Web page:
Meet Trump’s New Fixer: The Attorney General of the United States. Illustration by Henry Chamberlain.
Working for Trump is not the first time that Attorney General William Barr has been called upon to clean up a mess. Barr had the very same job of Attorney General under George H.W. Bush where he presided over making the Iran-Contra scandal fade away. Papa Bush, with Barr’s whole-hearted support, pardoned six key people from the Reagan administration who were involved, including former Defense Secretary Caspar Weinberger.
If Barr saw no problem in absolving players in Iran-Contra, one of the biggest scandals since Watergate, then he certainly has no problem in helping to somehow make the Mueller report go away; clear Trump & Co. of any and all charges; and just perform his role as a smug little henchman doing his master’s bidding.
Have you ever wanted to just go all Jack Kerouac and do an extended road trip? You’d yell out, “Nothing behind me! Everything ahead of me!” Well, what if you’re also caught up in trying to grapple with America under Trump? Then consider this new graphic novel, Amongst the Liberal Elite, written by Elly Lonon and illustrated by Joan Reilly, published by powerHouse Books. It is based upon Ms. Lonon’s hilarious McSweeney’s column. More on that later. If you also happen to enjoy a regular intake of NPR, MSNBC, and lean left in your politics, you’ll especially appreciate the ongoing quips exchanged by the story’s two main characters, Alex and Michael, a couple of upwardly mobile middle-aged lefties.
The humor is of the razor-sharp rapid-fire Jon Stewart variety. It can sometimes feel like too much of a good thing so everything depends upon the timing and delivery. The characters let loose a bon mot, hold back a bit to engage in self-deprecation, and then repeat. That’s basically the pace of this narrative. If you like the characters, then all is golden–and these two characters are very likeable even if you never really get past their walls of witty retorts. And, hey, maybe you know people like that. What you get here is a very lean, crisp, extra-dry and droll, gluten-free set of misadventures. This sort of political humor tends to be built this way and for good reason. There is only enough character development to serve the jokes and plot. There’s no deep connection nor would you need or care for that. Think Seinfeld. These are fictional constructs here to tickle your funny bone and offer up some finely-tuned political satire. Bravo! It works exceedingly well.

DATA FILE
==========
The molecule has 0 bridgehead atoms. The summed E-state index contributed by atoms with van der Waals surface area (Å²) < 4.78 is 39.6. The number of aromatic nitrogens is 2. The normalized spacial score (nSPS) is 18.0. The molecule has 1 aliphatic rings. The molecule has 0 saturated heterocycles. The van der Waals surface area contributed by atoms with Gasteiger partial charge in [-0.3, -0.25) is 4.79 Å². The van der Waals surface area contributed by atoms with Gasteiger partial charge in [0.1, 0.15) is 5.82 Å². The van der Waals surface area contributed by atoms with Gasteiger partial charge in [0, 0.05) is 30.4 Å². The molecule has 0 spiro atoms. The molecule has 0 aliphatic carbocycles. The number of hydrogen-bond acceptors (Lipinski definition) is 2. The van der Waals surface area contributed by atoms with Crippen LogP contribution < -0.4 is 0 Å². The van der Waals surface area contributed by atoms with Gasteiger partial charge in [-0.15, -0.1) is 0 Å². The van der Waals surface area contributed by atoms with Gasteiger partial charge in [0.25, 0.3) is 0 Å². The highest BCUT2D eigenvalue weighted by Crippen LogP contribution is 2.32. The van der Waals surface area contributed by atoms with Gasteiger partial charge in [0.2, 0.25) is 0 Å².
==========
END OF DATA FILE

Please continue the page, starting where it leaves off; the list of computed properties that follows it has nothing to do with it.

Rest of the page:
Amongst the Liberal Elite by Elly Lonon and Joan Reilly
To be able to take a popular column made up of clever repartee and turn it into a graphic novel is quite remarkable. I can’t stress enough what an ambitious task that is. Joan Reilly’s artwork successfully sustains this very special blend of political humor. Ms. Reilly is a masterful political cartoonist in her own right so she proves to be the perfect creative teammate to Ms. Lonon. Together, Elly Lonon and Joan Reilly bring to life two super quirky characters with much to say and reveal about our current political state.
The full title is Amongst the Liberal Elite: The Road Trip Exploring Societal Inequities Solidified by Trump (RESIST) and it is a 156-page hardcover published by powerHouse Books.
With great being a relative term and considering all the cliffhanger sequences so expertly crafted by James Patterson (let’s not fool ourselves that Bill is now a master at hardboiled airport thrillers), The President is Missing could quite possibly make for a decent comic book adaptation. The trouble is: are there any takers? All things considered, and there is a hell of a lot to consider, taken as a curious entertainment, the book did its job on me and I read it to the very end. As for passages that I can tell right away were written by Bill, I hit pay dirt at the very beginning (the president names his enemies and his virtues) and at the very end (the president names his enemies and his virtues). And the President Duncan character is so heavily influenced by Bill that he is clearly his alter ego. Tucked within all that is a pretty good spy thriller of sorts. Everything has been simplified to the point where it lends itself well to the demands for brevity and action in your typical comic book.